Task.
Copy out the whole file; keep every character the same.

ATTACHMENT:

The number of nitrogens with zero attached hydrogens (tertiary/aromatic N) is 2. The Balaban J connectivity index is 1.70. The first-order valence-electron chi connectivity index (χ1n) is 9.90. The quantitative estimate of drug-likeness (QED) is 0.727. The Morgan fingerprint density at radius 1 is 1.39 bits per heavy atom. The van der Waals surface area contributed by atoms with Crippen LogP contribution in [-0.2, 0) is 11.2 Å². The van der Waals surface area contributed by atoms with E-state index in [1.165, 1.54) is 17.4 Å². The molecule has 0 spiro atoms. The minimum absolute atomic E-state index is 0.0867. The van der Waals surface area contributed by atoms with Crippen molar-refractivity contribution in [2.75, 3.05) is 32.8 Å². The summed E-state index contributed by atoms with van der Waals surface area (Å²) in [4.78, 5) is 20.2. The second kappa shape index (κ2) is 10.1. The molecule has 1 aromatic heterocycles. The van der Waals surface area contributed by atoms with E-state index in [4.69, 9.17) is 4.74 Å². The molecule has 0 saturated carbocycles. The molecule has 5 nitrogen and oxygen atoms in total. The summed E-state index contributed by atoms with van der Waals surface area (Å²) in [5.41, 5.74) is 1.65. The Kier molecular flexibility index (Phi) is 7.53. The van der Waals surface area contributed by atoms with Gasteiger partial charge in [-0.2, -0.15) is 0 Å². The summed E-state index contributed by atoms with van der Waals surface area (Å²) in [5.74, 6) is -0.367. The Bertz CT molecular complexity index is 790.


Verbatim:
The number of nitrogens with zero attached hydrogens (tertiary/aromatic N) is 2. The Balaban J connectivity index is 1.70. The first-order valence-electron chi connectivity index (χ1n) is 9.90. The quantitative estimate of drug-likeness (QED) is 0.727. The Morgan fingerprint density at radius 1 is 1.39 bits per heavy atom. The van der Waals surface area contributed by atoms with Crippen LogP contribution in [-0.2, 0) is 11.2 Å². The van der Waals surface area contributed by atoms with E-state index in [1.165, 1.54) is 17.4 Å². The molecule has 0 spiro atoms. The minimum absolute atomic E-state index is 0.0867. The van der Waals surface area contributed by atoms with Crippen molar-refractivity contribution in [2.75, 3.05) is 32.8 Å². The summed E-state index contributed by atoms with van der Waals surface area (Å²) in [4.78, 5) is 20.2. The second kappa shape index (κ2) is 10.1. The molecule has 1 aromatic heterocycles. The van der Waals surface area contributed by atoms with E-state index in [4.69, 9.17) is 4.74 Å². The molecule has 0 saturated carbocycles. The molecule has 5 nitrogen and oxygen atoms in total. The summed E-state index contributed by atoms with van der Waals surface area (Å²) in [5.41, 5.74) is 1.65. The Kier molecular flexibility index (Phi) is 7.53. The van der Waals surface area contributed by atoms with Gasteiger partial charge in [-0.2, -0.15) is 0 Å². The summed E-state index contributed by atoms with van der Waals surface area (Å²) in [5.74, 6) is -0.367. The Bertz CT molecular complexity index is 790.